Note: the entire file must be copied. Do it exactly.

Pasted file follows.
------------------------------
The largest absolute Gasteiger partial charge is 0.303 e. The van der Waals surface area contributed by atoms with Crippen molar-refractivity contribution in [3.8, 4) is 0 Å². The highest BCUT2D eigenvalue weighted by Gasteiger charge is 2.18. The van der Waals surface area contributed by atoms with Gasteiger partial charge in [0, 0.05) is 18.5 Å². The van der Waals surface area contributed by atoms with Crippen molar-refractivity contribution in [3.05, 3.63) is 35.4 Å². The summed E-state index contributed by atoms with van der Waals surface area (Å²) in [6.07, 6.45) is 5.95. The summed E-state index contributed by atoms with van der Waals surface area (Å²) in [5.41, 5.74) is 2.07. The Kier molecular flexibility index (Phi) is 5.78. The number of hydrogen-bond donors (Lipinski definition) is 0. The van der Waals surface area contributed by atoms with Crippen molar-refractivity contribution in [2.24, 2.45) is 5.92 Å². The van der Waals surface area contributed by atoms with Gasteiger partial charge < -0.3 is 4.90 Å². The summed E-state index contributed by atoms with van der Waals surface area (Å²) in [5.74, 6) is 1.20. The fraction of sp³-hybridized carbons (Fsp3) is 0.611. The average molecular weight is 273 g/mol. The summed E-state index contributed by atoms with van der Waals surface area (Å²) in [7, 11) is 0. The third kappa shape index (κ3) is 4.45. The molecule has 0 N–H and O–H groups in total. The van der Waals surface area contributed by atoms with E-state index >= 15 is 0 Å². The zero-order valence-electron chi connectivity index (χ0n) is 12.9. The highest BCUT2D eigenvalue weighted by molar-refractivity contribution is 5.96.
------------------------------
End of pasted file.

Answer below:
The largest absolute Gasteiger partial charge is 0.303 e. The van der Waals surface area contributed by atoms with Crippen molar-refractivity contribution in [3.8, 4) is 0 Å². The highest BCUT2D eigenvalue weighted by Gasteiger charge is 2.18. The van der Waals surface area contributed by atoms with Gasteiger partial charge in [0, 0.05) is 18.5 Å². The van der Waals surface area contributed by atoms with Crippen molar-refractivity contribution in [3.05, 3.63) is 35.4 Å². The summed E-state index contributed by atoms with van der Waals surface area (Å²) in [6.07, 6.45) is 5.95. The summed E-state index contributed by atoms with van der Waals surface area (Å²) in [5.41, 5.74) is 2.07. The Kier molecular flexibility index (Phi) is 5.78. The number of hydrogen-bond donors (Lipinski definition) is 0. The van der Waals surface area contributed by atoms with Crippen molar-refractivity contribution in [2.24, 2.45) is 5.92 Å². The van der Waals surface area contributed by atoms with Gasteiger partial charge < -0.3 is 4.90 Å². The summed E-state index contributed by atoms with van der Waals surface area (Å²) in [5.74, 6) is 1.20. The fraction of sp³-hybridized carbons (Fsp3) is 0.611. The average molecular weight is 273 g/mol. The summed E-state index contributed by atoms with van der Waals surface area (Å²) in [7, 11) is 0. The third kappa shape index (κ3) is 4.45. The molecule has 0 N–H and O–H groups in total. The van der Waals surface area contributed by atoms with E-state index >= 15 is 0 Å². The zero-order valence-electron chi connectivity index (χ0n) is 12.9. The highest BCUT2D eigenvalue weighted by molar-refractivity contribution is 5.96.